Nov 11 2022
A nascent storage surplus in the US South Central region could narrow sharply by mid-November as colder, blustery weather potentially fuels a drawdown from inventory, driving winter gas prices higher.
In the week ended Nov. 4, utilities and traders across the region added 33 Bcf to South Central stocks expanding a single-digit storage surplus to 27 Bcf. Sample storage activity in the week ended Nov. 11 suggests that the US Energy Information Administration is likely to reveal another outsized injection to South Central storage in the latest reporting week.
By mid-November, though, colder weather and stronger heating demand across the region could fuel a potentially sizeable first winter drawdown from South Central storage.
From Nov. 12-18, the population-weighted temperature across Texas is forecast to fall to an average 45 degrees Fahrenheit -- dropping more than 22 degrees from the prior week. In the US Southeast, temperatures are expected to cool about 12 degrees to average 55 F over the same seven-day period.
By mid-November, gas demand for power and heating in Texas and the Southeast should rise to about 3.3 Bcf/d over its current level, tightening the South Central supply-demand balance. According to a recent analysis from S&P Global Commodity Insights, though, winter-like weather expected in the Midwest and the Northeast could have the largest impact on the South Central market balance as shippers in both locations keep more supply in-region to meet local demand.
According to the National Weather Service's latest pair of short-term temperature outlooks, a cold high-pressure air mass should descend over the central US by mid-November hitting states stretching from the Rockies to the Appalachians and as far south as Texas, dropping temperatures well-below average.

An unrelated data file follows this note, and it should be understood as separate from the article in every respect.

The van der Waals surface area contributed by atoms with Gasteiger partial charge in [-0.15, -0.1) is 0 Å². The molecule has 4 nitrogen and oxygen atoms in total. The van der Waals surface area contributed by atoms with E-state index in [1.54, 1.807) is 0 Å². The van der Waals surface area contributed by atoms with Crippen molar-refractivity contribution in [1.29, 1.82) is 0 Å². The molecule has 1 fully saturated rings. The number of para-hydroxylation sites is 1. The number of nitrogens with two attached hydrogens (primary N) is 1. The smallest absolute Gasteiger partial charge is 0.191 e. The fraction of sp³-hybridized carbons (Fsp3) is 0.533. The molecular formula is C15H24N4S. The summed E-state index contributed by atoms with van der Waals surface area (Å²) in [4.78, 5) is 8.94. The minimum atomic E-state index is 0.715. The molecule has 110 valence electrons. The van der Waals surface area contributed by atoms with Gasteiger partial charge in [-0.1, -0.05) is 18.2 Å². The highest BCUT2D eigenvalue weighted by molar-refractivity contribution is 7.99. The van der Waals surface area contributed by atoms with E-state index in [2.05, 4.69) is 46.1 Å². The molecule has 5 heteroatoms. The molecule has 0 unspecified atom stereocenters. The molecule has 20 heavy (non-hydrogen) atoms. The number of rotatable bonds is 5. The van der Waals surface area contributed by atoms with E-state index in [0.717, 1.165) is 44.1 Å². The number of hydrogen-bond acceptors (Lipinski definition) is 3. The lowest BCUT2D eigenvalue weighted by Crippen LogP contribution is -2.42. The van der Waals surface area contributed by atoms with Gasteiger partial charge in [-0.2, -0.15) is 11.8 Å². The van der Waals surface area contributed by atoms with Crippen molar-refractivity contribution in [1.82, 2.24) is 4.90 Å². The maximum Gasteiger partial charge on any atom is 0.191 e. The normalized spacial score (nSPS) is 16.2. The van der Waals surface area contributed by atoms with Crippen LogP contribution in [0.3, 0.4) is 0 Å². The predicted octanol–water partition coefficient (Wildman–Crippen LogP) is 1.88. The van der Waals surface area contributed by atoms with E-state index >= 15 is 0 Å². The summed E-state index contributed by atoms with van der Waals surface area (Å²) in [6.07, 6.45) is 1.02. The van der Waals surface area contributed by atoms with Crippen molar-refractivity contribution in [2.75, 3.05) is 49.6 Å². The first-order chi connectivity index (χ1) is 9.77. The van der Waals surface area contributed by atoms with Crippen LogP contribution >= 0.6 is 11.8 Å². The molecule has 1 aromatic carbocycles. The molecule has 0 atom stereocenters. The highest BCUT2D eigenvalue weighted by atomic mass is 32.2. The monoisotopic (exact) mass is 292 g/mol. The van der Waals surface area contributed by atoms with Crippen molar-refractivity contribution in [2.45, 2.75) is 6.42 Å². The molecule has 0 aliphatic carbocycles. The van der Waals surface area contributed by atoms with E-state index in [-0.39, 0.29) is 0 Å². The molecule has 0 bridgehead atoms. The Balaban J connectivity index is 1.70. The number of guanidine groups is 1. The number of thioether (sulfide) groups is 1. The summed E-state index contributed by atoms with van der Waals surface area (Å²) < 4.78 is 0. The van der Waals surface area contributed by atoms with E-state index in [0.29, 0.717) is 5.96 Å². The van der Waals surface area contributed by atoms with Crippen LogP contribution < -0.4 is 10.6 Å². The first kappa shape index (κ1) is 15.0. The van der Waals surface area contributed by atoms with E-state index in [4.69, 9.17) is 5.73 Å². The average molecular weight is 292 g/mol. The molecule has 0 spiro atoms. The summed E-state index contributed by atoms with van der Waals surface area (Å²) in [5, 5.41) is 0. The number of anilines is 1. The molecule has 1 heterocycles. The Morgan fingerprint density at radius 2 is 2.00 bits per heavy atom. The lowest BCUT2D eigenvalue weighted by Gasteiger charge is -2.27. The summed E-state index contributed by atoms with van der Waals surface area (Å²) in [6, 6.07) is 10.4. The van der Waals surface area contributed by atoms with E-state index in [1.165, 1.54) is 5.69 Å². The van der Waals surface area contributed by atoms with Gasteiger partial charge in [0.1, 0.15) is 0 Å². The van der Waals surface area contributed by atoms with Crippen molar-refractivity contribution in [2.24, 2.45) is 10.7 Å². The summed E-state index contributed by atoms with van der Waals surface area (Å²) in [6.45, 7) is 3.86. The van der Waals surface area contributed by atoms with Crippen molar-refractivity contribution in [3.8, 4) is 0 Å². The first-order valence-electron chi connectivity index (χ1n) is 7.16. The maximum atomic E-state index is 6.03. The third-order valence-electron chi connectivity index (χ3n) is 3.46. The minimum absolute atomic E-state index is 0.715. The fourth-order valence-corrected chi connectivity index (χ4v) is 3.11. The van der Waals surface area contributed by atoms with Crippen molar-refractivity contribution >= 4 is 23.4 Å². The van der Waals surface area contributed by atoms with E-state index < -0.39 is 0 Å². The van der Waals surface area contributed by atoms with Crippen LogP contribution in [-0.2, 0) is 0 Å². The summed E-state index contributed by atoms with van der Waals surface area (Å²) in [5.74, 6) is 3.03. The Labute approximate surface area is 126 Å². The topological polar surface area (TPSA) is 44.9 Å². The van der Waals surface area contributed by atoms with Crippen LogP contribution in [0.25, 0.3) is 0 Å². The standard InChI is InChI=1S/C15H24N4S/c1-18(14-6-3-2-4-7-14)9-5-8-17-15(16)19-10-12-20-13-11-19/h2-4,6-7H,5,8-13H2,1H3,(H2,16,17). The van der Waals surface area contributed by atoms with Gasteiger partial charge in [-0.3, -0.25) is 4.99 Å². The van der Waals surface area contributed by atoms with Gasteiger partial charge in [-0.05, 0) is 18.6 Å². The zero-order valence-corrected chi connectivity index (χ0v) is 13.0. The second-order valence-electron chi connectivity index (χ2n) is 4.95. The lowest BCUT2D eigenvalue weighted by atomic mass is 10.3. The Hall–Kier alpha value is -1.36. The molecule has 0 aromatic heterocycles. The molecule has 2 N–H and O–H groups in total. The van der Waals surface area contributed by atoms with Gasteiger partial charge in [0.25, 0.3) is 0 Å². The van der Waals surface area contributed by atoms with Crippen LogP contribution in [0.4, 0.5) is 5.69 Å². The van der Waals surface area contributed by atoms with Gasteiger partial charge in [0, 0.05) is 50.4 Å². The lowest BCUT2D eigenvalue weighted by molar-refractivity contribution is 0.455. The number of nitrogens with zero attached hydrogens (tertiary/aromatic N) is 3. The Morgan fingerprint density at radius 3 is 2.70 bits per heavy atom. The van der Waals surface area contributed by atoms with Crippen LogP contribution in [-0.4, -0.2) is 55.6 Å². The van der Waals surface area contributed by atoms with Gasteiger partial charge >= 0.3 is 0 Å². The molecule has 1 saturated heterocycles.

From Nov. 16-20, temperatures in the Upper Midwest, the Plains and the central South are all but certain to trend below average with slightly lower probabilities extending through Nov. 24, according to the Weather Service forecast.
As temperatures across the Midwest plummet into the 20s and 30s F, higher prices and stronger demand there are likely to drive a spike in outbound flows from the Southeast to the Midwest.
After flowing net southbound this summer, flows between the Midwest and Southeast reversed direction in October amid an uptick in heating demand across the central US. In November, Southeast-to-Midwest flows have averaged just over 740 MMcf/d but are likely to move higher in days ahead.
Although the US Northeast isn't expected to take the brunt of the coldest weather, population-weighted temperatures there are still forecast to fall to the upper 30s F by mid-November, driving gas demand higher and potentially cutting pipeline deliveries to the Southeast.
In Nov. 10 trading, prices for daily gas flows through Nov. 14 settled sharply higher across East Texas and the Southeast as the region braced for an uptick in demand. At key locations including Henry Hub, Tennessee Zone 1, Transco Zone 3 and Houston Ship Channel, prices were up about $1- $1.50/MMBtu. While East Texas gas prices remained in the mid-$3s, gas prices in the Southeast were trading above $4 across the board with some locations climbing as high as the $4.70s/MMBtu, data from Platts, a part of S&P Global Commodity Insights, showed.
Forward gas prices for December and January were also pulled higher by the movement in cash markets. At the benchmark Henry Hub, both winter contracts gained nearly 40 cents to settle at $6.24 and $6.61/MMBtu, respectively. At other Southeast hubs, the gains were similar, pushing prices at some locations to nearly $7, Platts data showed.